By Susan LeDoux
When Len Morrell was young, church “was a place where people kept their coats on and left right away.” He knew Jesus in his head, not his heart, until he was born again at nineteen. “It felt like falling in love on steroids,” he said. So began his faith journey marked by trust and miracles that culminated in the Worship Warehouse at 19 Silver Street in Rochester.
When Morrell was nineteen and a science major in college, he planned to spend Christmas at home in Rochester, but had only half a tank of gas and $1.46. Before leaving, he attended a children’s Christmas celebration where the pastor asked for donations. That is when Morrell heard, “Give a dollar” in his mind.
This would not be the only time he would hear from God, which he described as “an idea that won’t go away.” As he watched the donation basket weave his way to his seat, “give a dollar” still echoed. That would leave him with 46 cents and a long walk home. When the basket reached him, he threw his last dollar into it.
He learned God was trustworthy when a friend asked if he could ride with him to Rochester and offered to pay his gas. Not only that, another friend called him while he was home with a strange message. It seemed Steve, also a Christ follower, felt compelled to give him money —and he did not know why.
God was preparing him to lay it all on the line years later. Now a successful engineer, Morrell received a phone call from an executive with Chrysler Corporation that resulted in an exclusive 3.5 million dollar contract to make all-wheel components for high-end trucks and automobiles. Morrell’s warehouse hummed with huge machines fulfilling a lucrative seven-year contract.
Then at 62, his life changed with the diagnosis of throat cancer. Morrell faced surgery and radiation. At the same time, his daughter was losing her battle with anorexia. Post-operative routine for his surgery included days in the hospital with a tube inserted into his stomach so food would bypass his throat while he healed. But his daughter was dying and he wanted no part of a lengthy hospital stay or an opiate fogged mind. He determined to swallow food, avoid opiates, and go home to his daughter. His medical team told him that would be excruciating (it was), but he told them he could do all things in Christ (he did).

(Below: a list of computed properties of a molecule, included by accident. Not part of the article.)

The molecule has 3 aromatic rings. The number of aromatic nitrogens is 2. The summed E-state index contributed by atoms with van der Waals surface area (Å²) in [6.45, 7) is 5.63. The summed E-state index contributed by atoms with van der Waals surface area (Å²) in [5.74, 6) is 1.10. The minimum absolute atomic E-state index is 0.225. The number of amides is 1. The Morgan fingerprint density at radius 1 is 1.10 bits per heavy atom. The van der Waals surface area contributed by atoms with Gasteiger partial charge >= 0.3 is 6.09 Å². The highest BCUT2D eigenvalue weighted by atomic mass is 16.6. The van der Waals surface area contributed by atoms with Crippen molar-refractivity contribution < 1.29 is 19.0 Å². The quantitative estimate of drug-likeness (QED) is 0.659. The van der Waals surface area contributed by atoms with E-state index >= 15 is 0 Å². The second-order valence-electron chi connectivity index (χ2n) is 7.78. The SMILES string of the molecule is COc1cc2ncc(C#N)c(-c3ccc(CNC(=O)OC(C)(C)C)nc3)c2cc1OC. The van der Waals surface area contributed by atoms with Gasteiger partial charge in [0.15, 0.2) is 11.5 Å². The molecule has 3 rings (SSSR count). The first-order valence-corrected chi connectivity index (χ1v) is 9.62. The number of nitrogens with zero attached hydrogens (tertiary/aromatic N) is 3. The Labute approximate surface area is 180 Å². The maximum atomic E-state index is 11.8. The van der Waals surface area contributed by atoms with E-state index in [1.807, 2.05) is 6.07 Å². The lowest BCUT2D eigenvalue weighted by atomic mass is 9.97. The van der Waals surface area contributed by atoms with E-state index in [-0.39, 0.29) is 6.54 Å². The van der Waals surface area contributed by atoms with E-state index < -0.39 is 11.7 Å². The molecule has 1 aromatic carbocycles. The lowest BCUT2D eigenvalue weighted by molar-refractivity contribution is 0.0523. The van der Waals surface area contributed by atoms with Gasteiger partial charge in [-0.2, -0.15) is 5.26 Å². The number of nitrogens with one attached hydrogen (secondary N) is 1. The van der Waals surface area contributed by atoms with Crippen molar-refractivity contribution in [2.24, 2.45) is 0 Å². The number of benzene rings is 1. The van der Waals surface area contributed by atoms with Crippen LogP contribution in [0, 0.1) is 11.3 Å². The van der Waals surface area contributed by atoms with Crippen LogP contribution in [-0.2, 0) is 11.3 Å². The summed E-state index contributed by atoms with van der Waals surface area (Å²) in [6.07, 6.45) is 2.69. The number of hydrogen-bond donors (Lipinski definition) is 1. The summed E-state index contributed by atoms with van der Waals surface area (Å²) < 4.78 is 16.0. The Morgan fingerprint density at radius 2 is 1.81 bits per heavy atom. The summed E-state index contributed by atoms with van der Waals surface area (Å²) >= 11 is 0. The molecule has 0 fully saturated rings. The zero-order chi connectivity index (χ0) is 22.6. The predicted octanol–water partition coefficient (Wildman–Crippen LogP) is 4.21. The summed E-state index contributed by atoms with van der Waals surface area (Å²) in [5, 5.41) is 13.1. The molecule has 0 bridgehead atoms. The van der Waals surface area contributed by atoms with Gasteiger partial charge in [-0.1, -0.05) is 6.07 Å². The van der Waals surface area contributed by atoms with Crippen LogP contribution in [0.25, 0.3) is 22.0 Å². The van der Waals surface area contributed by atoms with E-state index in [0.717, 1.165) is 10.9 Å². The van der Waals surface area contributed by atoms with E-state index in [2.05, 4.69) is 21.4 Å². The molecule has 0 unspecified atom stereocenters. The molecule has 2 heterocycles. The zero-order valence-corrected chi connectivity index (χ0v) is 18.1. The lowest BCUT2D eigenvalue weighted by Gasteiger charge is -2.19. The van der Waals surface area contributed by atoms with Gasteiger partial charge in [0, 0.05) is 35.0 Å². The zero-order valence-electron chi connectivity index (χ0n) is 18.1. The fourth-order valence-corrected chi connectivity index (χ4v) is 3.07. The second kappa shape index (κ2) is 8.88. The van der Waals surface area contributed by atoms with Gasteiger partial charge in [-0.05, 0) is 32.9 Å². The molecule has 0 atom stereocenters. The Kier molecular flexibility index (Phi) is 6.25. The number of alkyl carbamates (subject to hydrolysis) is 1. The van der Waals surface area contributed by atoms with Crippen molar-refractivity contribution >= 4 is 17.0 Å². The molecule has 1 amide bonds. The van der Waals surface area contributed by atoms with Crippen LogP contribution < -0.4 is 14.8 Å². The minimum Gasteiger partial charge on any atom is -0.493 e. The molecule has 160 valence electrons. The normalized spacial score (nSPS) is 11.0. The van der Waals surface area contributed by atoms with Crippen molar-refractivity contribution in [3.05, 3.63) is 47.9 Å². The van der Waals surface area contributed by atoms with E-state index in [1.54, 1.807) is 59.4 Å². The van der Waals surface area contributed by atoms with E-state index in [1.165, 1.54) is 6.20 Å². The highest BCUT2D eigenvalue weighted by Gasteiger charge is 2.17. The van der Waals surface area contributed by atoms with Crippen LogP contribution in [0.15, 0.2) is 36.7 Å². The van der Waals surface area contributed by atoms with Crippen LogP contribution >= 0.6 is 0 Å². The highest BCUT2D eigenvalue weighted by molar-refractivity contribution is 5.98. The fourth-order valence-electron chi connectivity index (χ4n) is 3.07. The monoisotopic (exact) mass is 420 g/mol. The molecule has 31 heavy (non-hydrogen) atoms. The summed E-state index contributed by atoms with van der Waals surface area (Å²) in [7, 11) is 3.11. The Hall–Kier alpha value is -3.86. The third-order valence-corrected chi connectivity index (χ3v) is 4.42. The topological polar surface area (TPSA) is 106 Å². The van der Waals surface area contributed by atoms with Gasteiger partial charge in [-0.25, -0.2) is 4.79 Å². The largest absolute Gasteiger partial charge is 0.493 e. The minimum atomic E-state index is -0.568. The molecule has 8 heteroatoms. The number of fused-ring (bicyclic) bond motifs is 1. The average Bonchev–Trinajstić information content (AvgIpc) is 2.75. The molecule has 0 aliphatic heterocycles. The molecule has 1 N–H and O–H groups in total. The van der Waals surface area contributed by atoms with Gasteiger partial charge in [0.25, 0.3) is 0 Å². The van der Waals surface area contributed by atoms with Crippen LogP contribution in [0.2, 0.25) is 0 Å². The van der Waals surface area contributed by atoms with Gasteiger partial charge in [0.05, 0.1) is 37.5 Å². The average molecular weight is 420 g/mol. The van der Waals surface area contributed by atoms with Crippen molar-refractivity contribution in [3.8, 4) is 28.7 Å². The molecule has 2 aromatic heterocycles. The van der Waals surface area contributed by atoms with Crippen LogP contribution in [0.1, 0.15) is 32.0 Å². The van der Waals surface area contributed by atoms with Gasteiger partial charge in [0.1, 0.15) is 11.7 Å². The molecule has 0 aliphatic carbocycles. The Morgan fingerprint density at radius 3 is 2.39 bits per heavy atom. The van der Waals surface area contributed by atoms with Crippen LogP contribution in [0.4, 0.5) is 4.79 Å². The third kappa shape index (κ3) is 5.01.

He prayed, “Lord, if I and my daughter survive, I want to spend every minute of my days serving you. Show me how.”
God did heal them both and then told Morrell, “You need to tell people how much I’ve blessed you. Not just for you. You need to tell others because there are many voices in social media telling people how to think and what to value, and how to get ahead. Young people need to understand that I, the Lord God Almighty, by my power, by my will, if you submit to me, will lift you up.”
Submitting, Morrell thought he would hold a barbeque at the factory. Soon, the concept evolved to his giving a message, but that was not enough. He felt God wanted him to include music and more.
“I was like, ‘music?’ God, I can talk. I’ll spend money to turn this place around. I’ll finance the whole thing, food, everything. But where am I going to get music?”
Was God asking him to close down a company generating up to $50,000 a month in gross sales; to empty his warehouse? He prayed, “Is this a crazy idea, Lord, or is it from you? So I said, ‘God if this is really from you, I need a crystal clear sign, a miracle. Show me — especially about the music.’”
The next day, Morrell found a note from his neighbor tucked in his mailbox. It read, “I found the attached on the street… and thought it might be yours.” It was not, but attached to the note was the Light Blue-Christian Blues Band’s business card.
“I’m like, oh, now I have to close the business. Then I started negotiating with God. How about I just empty that building and I can run the business from here and not there? He said the Lord responded, “No, sell it all. Get rid of it all. You’re going to work for me.”
Now the warehouse stands empty, awaiting worshippers and seekers alike. Morrell hopes non-Christians, or those unwilling to enter a church, find the “Worship Warehouse” progressive and unique enough to overcome their reservations.
“Really, the objective is to lead people to Christ.”
On June 21st the Light Blue-Christian Blues Band (now the Warehouse signature band) played to an opening-night crowd of 220 people. They filled one large dimly lit room flooded in blue light, and overflowed into an adjoining space. While the band played, many listened or greeted each other. Morrrell mingled, welcoming everyone.
Jonae Harris, vocalist for the evening, sang, “There is Power in the Name of Jesus to Break Any Chain.” She is the talented daughter of Pastor John Harris of Provision Gospel Church, which was one of five churches printed on a handout that listed churches supporting the Worship Warehouse.
Morrell hopes to host four events each year that feature the Light Blue –Christian Blues Band, a vocalist, personal testimony, and an invitation to accept Christ. He will also bring the Worship Warehouse experience to any church for free. When not in use, the warehouse will be available for rent to churches and outreach organizations for less than commercial rental rates.
“My whole life has been a miracle,” he said. “The overall impetus behind the Worship Warehouse was to portray the message that God is real. Christ is real. He is available to all of us right here and now. He creates miracles in our lives.”
For more details, or to speak with Morrell, visit www.theworshipwarehouse.com or call 585-750-5856.